An exploration of perceptions and use of misinformation on the social Web in Oman

Ahmed Maher Khafaga Shehata*, Mohammed Nasser Al-Suqri, Jamal Alsalmi, Nour Eldin Osman, Said Alrashdi, Mustafa Ali Khalaf

*Corresponding author for this work

Research output: Contribution to journalArticlepeer-review

5 Citations (Scopus)


Purpose: The purpose of this study is to investigate individuals’ perceptions and behavior when dealing with misinformation on social media platforms. While misinformation is not a new phenomenon, the COVID-19 outbreak has accelerated its spread through social media outlets, leading to widespread exposure to false or misleading information. This exposure can have serious consequences on individuals’ decision-making and behavior, especially when it comes to critical decisions related to education or healthcare. The use of social media as a source of information makes it essential to understand how people perceive and respond to misinformation to develop effective strategies for mitigating its harmful effects. Design/methodology/approach: This large-scale study explores the Omani individuals’ perceptions and behaviour of misinformation on the social Web in a series of studies that seek to enhance the authorities’ response to misinformation. The study adopted a quantitative approach to collect data. Using WhatsApp as a social networking platform, a survey was disseminated to capture participants’ perceptions and behaviour among different segments of citizens in Oman. Findings: The findings showed that Omani participants have high verification skills, implying high information literacy skills among them. Additionally, results indicated that misinformation had created doubt and anxiety among the participants. Moreover, it hindered many participants’ ability to take countermeasures and obtain reliable data. Originality/value: This study was a large-scale study conducted in Oman, making it one of a few studies conducted in the region about perceptions and behaviour towards misinformation. The findings help to understand how different cultures interacted with COVID-19 misinformation. In addition, these findings offer useful insight that can help health information professionals to design preventive resources that help people to obtain accurate information during crises.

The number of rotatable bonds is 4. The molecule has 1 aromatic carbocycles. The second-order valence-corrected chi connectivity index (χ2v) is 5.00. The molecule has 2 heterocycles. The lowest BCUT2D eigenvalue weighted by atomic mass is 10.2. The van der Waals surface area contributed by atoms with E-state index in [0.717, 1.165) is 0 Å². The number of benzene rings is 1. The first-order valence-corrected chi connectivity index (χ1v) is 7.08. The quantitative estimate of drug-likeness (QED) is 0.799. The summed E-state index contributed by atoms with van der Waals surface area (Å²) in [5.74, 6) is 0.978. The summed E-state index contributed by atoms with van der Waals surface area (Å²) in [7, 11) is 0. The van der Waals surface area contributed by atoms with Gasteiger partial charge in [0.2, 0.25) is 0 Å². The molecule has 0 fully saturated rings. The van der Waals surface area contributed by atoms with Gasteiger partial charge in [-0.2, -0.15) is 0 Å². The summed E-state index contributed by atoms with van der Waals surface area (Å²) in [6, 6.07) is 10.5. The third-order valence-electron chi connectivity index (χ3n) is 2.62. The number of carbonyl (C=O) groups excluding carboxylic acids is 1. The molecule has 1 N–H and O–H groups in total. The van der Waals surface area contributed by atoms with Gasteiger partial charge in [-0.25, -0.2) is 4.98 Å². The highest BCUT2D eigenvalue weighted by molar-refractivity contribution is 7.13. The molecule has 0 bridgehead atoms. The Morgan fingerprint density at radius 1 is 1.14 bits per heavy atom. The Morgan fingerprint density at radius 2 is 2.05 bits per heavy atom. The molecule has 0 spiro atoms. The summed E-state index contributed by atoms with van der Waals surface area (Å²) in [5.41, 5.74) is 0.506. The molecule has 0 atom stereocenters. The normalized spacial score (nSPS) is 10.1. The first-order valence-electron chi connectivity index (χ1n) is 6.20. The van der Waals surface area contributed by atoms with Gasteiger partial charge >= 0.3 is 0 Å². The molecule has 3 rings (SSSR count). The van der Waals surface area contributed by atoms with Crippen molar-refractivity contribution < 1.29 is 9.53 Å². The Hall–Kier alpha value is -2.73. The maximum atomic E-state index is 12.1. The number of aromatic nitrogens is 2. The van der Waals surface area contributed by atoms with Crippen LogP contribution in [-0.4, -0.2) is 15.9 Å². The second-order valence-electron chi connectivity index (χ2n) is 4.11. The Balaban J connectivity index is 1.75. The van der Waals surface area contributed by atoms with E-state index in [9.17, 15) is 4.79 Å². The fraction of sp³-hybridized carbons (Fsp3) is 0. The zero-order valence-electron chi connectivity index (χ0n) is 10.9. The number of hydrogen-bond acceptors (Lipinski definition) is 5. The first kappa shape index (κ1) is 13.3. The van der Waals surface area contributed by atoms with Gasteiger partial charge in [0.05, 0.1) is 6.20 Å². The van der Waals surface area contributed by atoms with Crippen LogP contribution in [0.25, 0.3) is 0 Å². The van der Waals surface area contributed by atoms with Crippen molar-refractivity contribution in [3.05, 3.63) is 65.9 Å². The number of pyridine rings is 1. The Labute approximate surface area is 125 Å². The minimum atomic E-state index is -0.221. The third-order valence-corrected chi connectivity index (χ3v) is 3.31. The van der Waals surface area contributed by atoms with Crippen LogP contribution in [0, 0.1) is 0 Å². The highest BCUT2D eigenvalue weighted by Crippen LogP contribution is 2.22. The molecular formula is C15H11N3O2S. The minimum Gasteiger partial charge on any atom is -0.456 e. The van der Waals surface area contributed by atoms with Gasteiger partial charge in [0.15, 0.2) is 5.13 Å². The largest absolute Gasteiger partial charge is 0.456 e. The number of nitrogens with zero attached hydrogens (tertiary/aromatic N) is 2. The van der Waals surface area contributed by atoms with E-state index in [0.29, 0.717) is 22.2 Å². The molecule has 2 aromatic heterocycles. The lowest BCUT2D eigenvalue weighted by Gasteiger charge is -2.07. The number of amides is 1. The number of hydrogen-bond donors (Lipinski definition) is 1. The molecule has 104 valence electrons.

Original languageEnglish
JournalGlobal Knowledge, Memory and Communication
Publication statusPublished - Mar 24 2023


  • COVID19
  • Misinformation
  • Oman
  • Social Web

ASJC Scopus subject areas

  • Library and Information Sciences

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